Several years ago, I went on a work trip to Korea with my boss. The flight was 18 hours and about 17 hours in, my boss turned to me and exclaimed, “This has been a great flight! We haven’t had any turbulence!” No sooner were the words out of his mouth than I was responding, “Are you crazy??!! How can you say such a thing? Don’t you know about The Jinx?” Clearly, he had not grown up with a subtle but ever-present superstition coloring his every thought and deed. But, since I did grow up that way—even though I wouldn’t have characterized it as such for most of my life—I was very sensitive to the matter in which he had just doomed our flight with his remarks. (For the record, the flight landed successfully.)
If his whole life had been spent knocking on wood and mumbling the Yiddish kinna hurra to keep the evil eye at bay, then the words never would have left his mouth and the mere thought would be squelched as instantly as it appeared. This, I know, from experience. I have lived my whole life this way, separated by a generation from the most superstitious of them all—my grandma Theresa. She had our entire family believing that green was an unlucky color. It wasn’t until I discovered the origin of this superstition, sometime after college, that I could embrace the color green in all of its blue-yellowness (or yellow-blueness, depending). How had she come to determine that the color was unlucky? When she was a little girl she had a pretty green dress and she got sick all over that dress. From there on, the color green was to blame. In other family superstition news, my mother told me to never ever put shoes on a table—it’s bad luck—and, so I never have. And, I never will.
One day, at the end of a workweek, as my coworkers and I were all saying our farewells, I told one of them to “break a leg” with whatever it was she was doing that weekend. Imagine my surprise when she hobbled in the door on Monday on crutches. “I didn’t mean to actually break your leg,” I joked. The theater tradition of telling someone “break a leg” instead of wishing them good luck is certainly a variation on warding off the evil eye by saying the opposite of what you mean. I even think this way. For several weeks after her leg injury, I was dubbed “Teen Witch” after some character in a movie, or was it an after school special? I don’t know because I was too old to get the reference, though I was flattered to be referred to as a teen. More recently, I used this awful power with a thought—harmless as it was—that, “wow, that light bulb in our porch light has never needed to be changed in the entire time we’ve lived in this house”. Like clockwork, the next day, it burned out. Just from the thought of it. Really. It was my fault—I jinxed it with mere thought.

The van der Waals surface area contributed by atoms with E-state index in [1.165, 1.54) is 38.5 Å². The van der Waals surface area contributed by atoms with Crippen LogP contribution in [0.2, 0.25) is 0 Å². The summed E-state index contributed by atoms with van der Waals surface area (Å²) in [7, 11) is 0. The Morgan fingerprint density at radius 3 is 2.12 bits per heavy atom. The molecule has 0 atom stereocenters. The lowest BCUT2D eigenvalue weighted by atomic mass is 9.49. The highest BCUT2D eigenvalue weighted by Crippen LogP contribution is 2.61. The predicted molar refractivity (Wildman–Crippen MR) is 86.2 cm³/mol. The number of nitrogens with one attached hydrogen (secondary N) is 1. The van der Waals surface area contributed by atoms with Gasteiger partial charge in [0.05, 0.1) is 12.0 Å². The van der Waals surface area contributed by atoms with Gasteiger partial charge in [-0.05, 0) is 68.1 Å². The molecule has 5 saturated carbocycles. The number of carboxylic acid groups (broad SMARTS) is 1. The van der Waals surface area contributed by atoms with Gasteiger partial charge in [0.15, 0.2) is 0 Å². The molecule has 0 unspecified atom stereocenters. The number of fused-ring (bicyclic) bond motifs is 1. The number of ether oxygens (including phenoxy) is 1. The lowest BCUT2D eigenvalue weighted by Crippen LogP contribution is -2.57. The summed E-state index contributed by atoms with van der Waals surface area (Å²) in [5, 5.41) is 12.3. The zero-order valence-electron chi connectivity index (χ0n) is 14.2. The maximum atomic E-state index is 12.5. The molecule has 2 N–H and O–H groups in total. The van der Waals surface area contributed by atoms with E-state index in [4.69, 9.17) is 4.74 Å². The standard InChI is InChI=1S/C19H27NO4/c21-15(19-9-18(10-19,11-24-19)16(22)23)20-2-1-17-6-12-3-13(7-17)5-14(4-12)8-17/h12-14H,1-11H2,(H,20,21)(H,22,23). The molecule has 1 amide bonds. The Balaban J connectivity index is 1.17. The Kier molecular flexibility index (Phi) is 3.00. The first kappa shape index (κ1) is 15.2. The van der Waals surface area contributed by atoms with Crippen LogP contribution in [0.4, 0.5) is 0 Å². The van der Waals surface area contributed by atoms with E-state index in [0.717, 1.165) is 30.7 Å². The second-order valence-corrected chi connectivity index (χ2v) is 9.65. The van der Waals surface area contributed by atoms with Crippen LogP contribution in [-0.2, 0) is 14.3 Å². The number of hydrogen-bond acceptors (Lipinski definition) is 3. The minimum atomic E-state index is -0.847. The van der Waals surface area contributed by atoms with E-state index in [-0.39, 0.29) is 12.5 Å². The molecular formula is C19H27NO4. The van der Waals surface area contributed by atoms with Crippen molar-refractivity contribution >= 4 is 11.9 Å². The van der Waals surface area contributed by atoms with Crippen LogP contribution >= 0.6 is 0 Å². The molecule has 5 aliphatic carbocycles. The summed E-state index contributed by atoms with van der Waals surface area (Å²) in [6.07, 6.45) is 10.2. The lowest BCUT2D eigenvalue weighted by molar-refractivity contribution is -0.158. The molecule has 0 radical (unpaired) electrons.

And, that has made me begin to wonder about this year so far which is off to a kind of rocky start. I can’t recall having the thought “2012 is going to be a great year!” or anything of the sort. And, as years go, it’s certainly not the worst thus far (knock on wood). But, even if I had a bout of fleeting optimism about the upcoming year, I can’t recall being so inconsiderate as to have not contradicted this with a healthy dose of woe to counteract it. That would have been irresponsible. I wouldn’t do that. I know better. Sure, the logical among us aren’t worried about such things. Good things happen and bad things happen, they rationalize. These same people may even think that one has free will over these things. And, I’m not arguing, but…
…it really doesn’t hurt anyone to knock on wood, to keep shoes off the table, and even to avoid wearing green, if that’s what it takes. I’m not saying that being superstitious is right for everyone. But, I do have some advice: on your return flight from Korea (which somehow takes 24 hours), don’t have a big meal that includes—delicious, though it may be—a copious amount of spicy cabbage, Korean barbecue, and kimchee (more cabbage!) That could really amount to some bad luck, at least for your fellow passengers.